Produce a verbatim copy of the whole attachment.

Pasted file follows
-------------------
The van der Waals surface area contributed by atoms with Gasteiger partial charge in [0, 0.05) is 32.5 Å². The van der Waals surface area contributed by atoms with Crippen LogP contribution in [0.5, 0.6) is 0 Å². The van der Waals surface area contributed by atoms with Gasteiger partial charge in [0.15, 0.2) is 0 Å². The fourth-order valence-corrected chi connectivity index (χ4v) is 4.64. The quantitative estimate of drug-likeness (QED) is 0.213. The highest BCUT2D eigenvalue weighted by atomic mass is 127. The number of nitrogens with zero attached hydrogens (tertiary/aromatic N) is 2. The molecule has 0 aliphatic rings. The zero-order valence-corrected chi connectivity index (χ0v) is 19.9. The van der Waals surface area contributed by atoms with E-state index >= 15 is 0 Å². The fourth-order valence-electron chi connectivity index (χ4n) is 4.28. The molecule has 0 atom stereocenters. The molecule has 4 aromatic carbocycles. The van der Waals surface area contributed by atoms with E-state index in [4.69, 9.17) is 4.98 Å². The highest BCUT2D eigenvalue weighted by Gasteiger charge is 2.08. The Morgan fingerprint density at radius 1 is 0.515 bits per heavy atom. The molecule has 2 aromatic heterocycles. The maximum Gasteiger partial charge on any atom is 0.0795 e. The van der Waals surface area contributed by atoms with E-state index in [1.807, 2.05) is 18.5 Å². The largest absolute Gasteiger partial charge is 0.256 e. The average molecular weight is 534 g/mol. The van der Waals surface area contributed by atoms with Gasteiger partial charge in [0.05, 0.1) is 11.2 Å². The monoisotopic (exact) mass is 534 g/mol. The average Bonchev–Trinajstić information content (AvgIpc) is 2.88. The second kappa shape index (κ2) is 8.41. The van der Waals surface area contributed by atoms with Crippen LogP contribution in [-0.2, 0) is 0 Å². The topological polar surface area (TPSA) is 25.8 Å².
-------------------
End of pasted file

The van der Waals surface area contributed by atoms with Gasteiger partial charge in [0, 0.05) is 32.5 Å². The van der Waals surface area contributed by atoms with Crippen LogP contribution in [0.5, 0.6) is 0 Å². The van der Waals surface area contributed by atoms with Gasteiger partial charge in [0.15, 0.2) is 0 Å². The fourth-order valence-corrected chi connectivity index (χ4v) is 4.64. The quantitative estimate of drug-likeness (QED) is 0.213. The highest BCUT2D eigenvalue weighted by atomic mass is 127. The number of nitrogens with zero attached hydrogens (tertiary/aromatic N) is 2. The molecule has 0 aliphatic rings. The zero-order valence-corrected chi connectivity index (χ0v) is 19.9. The van der Waals surface area contributed by atoms with E-state index >= 15 is 0 Å². The fourth-order valence-electron chi connectivity index (χ4n) is 4.28. The molecule has 0 atom stereocenters. The molecule has 4 aromatic carbocycles. The van der Waals surface area contributed by atoms with E-state index in [4.69, 9.17) is 4.98 Å². The highest BCUT2D eigenvalue weighted by Gasteiger charge is 2.08. The Morgan fingerprint density at radius 1 is 0.515 bits per heavy atom. The molecule has 2 aromatic heterocycles. The maximum Gasteiger partial charge on any atom is 0.0795 e. The van der Waals surface area contributed by atoms with E-state index in [1.807, 2.05) is 18.5 Å². The largest absolute Gasteiger partial charge is 0.256 e. The average molecular weight is 534 g/mol. The van der Waals surface area contributed by atoms with Gasteiger partial charge in [0.05, 0.1) is 11.2 Å². The monoisotopic (exact) mass is 534 g/mol. The average Bonchev–Trinajstić information content (AvgIpc) is 2.88. The second kappa shape index (κ2) is 8.41. The van der Waals surface area contributed by atoms with Crippen LogP contribution in [-0.2, 0) is 0 Å². The topological polar surface area (TPSA) is 25.8 Å².